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The Myth of the Ethical Consumer Paperback with DVD
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Details

  • 28 b/w illus. 23 tables
  • Page extent: 253 pages
  • Size: 228 x 152 mm
  • Weight: 0.44 kg

1 Paperback, 1 DVD-ROM

 (ISBN-13: 9780521747554)

Unavailable - out of print February 2018

$51.99 (P)
The Myth of the Ethical Consumer
Cambridge University Press
9780521766944 - The Myth of the Ethical Consumer - By Timothy M. Devinney, Pat Auger and Giana M. Eckhardt
Table of Contents

Contents

List of figures
xii
List of tables
xiii
Preface
xv
1             The appeal and reality of ethical consumerism
1
The ethical consumer and myth
1
Ethical consumerism versus consumer social responsibility
9
Moving from ethical consumer to CNSR
11
2             Social consumerism in the context of corporate responsibility
16
Social consumerism and firm profitability
16
Economic profit
17
Willingness to pay and CNSR
18
Economic profit in light of CNSR
23
Firm and market reactions to social consumption
24
Firms and the social consumption context
28
The evolution of preferences and the role of the firm
33
The ethical consumer and CSR
35
3             Are we what we choose? Or is what we choose what we are?
37
Radical attitudes, conservative behaviors
37
Understanding the nature of consumer choice
40
Archetypes of consumer behavior
41
Consumers as rational informed processors
41
Consumers as quasi-rational reactive purchasers
41
Consumers as quasi-rational co-producers of value
42
Consumers as actors for the adaptive unconscious
42
The consumer as vox populi
43
The consumer as evolved ape
46
Two meta-models of social consumer behavior
48
A linear model of social consumption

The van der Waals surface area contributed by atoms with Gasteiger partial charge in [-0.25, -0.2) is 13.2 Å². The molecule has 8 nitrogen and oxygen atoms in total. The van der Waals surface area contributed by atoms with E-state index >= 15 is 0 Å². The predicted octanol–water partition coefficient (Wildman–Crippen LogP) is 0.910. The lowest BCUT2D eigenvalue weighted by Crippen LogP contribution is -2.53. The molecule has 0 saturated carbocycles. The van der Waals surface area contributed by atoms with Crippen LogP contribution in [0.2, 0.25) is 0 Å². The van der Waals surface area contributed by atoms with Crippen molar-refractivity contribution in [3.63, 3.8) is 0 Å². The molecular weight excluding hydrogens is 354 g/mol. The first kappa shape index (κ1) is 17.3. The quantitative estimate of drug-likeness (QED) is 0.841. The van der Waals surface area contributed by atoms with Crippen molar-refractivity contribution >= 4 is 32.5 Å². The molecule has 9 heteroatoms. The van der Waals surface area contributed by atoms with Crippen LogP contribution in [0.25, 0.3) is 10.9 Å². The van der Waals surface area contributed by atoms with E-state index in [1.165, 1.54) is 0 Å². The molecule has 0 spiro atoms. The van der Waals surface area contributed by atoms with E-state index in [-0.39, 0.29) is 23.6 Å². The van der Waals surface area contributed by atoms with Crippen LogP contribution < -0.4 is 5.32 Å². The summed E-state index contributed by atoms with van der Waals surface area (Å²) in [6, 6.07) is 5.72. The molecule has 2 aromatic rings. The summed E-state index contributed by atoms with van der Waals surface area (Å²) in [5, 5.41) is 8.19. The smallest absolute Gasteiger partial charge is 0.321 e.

48
A recursive model of social consumption
51
Implications of the models
53
The attitude–behavior gap and its implication for measurement
56
The four methodological flaws: incentive compatibility, comparability, inference, and context
56
Increasing the predictive validity of intentions
59
The myth of ethical consumption; the reality of social consumption
60
4             Ethical consumers or social consumers? Measurement and reality
64
The importance of the consumer
64
Experimentation and consumer social behavior
67
Are we willing to put our money where our conscience is?
72
Discrete choice experimentation
72
The components of study no. 1
74
Ethical disposition inventory
76
The MORI poll
79
The study sample
79
Willingness to consider/purchase; willingness to pay
79
How valuable is providing information?
86
Can we believe what consumers say when not constrained? The link between surveys and experiments
87
Will consumers sacrifice functionality?
94
Global segments of social consumers
98
The structure of study no. 2
98
The sample
99
Product features and structure of the experiments
99
Global segments
102
Demographics again
106
Does “social” segment position exist independent of product context?
106
Segment size and country differentiation
108
The importance of recall
109
Ethical consumerism in light of experimental reality
112
Assessing the myth
116
5             Rationalization and justification of social (non-)consumption
117
The contribution of interpretative methods to understanding CNSR
118
An interpretative approach
120
Understanding varying social consumption rationales
123
The economic rationalists
124
The governmental dependents
126
The developmental realists
128
Currents of logic and justification
132
Interpreting the myth
134
6             The ethical consumer, politics, and everyday life
137
From the consumer context to the perspective of the citizen
137
A pound for human rights, a penny for genetically modified food: a glimpse at measuring social issue priorities
140
Seeing the citizen: estimating general societal preferences
152
The consumer as citizen: linking social and consumer preference
162
7             Tastes, truths, and strategies
166
De gustibus non est disputandum
166
The inconvenient empirical truths
172
The convenient empirical truths
176
Strategies for enhancing CNSR
179
Jettisoning the myth
183
Appendix 1    Description of country choices and participant sampling
188
Appendix 2    Ethical disposition survey: the MORI poll and ethics scales
195
Appendix 3    Latent class finite mixture modeling
201
Appendix 4    Semi-structured interview guide used in all countries
203
Appendix 5    The logic of best–worst scaling
206
Appendix 6    Australia omnibus social, economic, and political preference study
209
Notes
216
References
219
Index
232



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